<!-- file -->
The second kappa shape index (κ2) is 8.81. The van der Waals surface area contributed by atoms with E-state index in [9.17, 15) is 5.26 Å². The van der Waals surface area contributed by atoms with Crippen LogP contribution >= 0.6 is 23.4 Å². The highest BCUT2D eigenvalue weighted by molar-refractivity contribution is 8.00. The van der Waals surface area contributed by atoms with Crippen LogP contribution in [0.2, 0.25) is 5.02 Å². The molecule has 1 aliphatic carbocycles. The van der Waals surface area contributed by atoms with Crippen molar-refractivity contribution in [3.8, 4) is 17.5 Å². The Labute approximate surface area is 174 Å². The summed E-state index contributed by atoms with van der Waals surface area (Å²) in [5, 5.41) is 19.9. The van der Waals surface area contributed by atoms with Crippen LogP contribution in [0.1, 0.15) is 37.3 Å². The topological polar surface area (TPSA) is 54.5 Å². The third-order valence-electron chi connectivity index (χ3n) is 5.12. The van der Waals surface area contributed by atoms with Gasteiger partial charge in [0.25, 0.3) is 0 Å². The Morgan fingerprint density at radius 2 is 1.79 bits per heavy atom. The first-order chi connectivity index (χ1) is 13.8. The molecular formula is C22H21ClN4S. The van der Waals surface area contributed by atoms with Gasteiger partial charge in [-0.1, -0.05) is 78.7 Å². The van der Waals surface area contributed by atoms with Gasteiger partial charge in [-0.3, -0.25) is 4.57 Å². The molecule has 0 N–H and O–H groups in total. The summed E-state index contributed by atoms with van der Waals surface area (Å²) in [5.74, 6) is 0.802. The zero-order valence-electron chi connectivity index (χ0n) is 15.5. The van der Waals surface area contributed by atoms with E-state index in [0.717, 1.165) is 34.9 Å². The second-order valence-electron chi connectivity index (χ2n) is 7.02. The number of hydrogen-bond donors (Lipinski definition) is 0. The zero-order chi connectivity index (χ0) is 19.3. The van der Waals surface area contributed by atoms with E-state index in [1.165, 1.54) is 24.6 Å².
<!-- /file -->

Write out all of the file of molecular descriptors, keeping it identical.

The second kappa shape index (κ2) is 8.81. The van der Waals surface area contributed by atoms with E-state index in [9.17, 15) is 5.26 Å². The van der Waals surface area contributed by atoms with Crippen LogP contribution >= 0.6 is 23.4 Å². The highest BCUT2D eigenvalue weighted by molar-refractivity contribution is 8.00. The van der Waals surface area contributed by atoms with Crippen LogP contribution in [0.2, 0.25) is 5.02 Å². The molecule has 1 aliphatic carbocycles. The van der Waals surface area contributed by atoms with Crippen molar-refractivity contribution in [3.8, 4) is 17.5 Å². The Labute approximate surface area is 174 Å². The summed E-state index contributed by atoms with van der Waals surface area (Å²) in [5, 5.41) is 19.9. The van der Waals surface area contributed by atoms with Crippen LogP contribution in [0.1, 0.15) is 37.3 Å². The topological polar surface area (TPSA) is 54.5 Å². The third-order valence-electron chi connectivity index (χ3n) is 5.12. The van der Waals surface area contributed by atoms with Gasteiger partial charge in [0.25, 0.3) is 0 Å². The Morgan fingerprint density at radius 2 is 1.79 bits per heavy atom. The first-order chi connectivity index (χ1) is 13.8. The molecular formula is C22H21ClN4S. The van der Waals surface area contributed by atoms with Gasteiger partial charge in [-0.1, -0.05) is 78.7 Å². The van der Waals surface area contributed by atoms with Gasteiger partial charge in [-0.3, -0.25) is 4.57 Å². The molecule has 0 N–H and O–H groups in total. The summed E-state index contributed by atoms with van der Waals surface area (Å²) in [5.74, 6) is 0.802. The zero-order valence-electron chi connectivity index (χ0n) is 15.5. The van der Waals surface area contributed by atoms with E-state index in [0.717, 1.165) is 34.9 Å². The second-order valence-electron chi connectivity index (χ2n) is 7.02. The number of hydrogen-bond donors (Lipinski definition) is 0. The zero-order chi connectivity index (χ0) is 19.3. The van der Waals surface area contributed by atoms with E-state index in [1.165, 1.54) is 24.6 Å².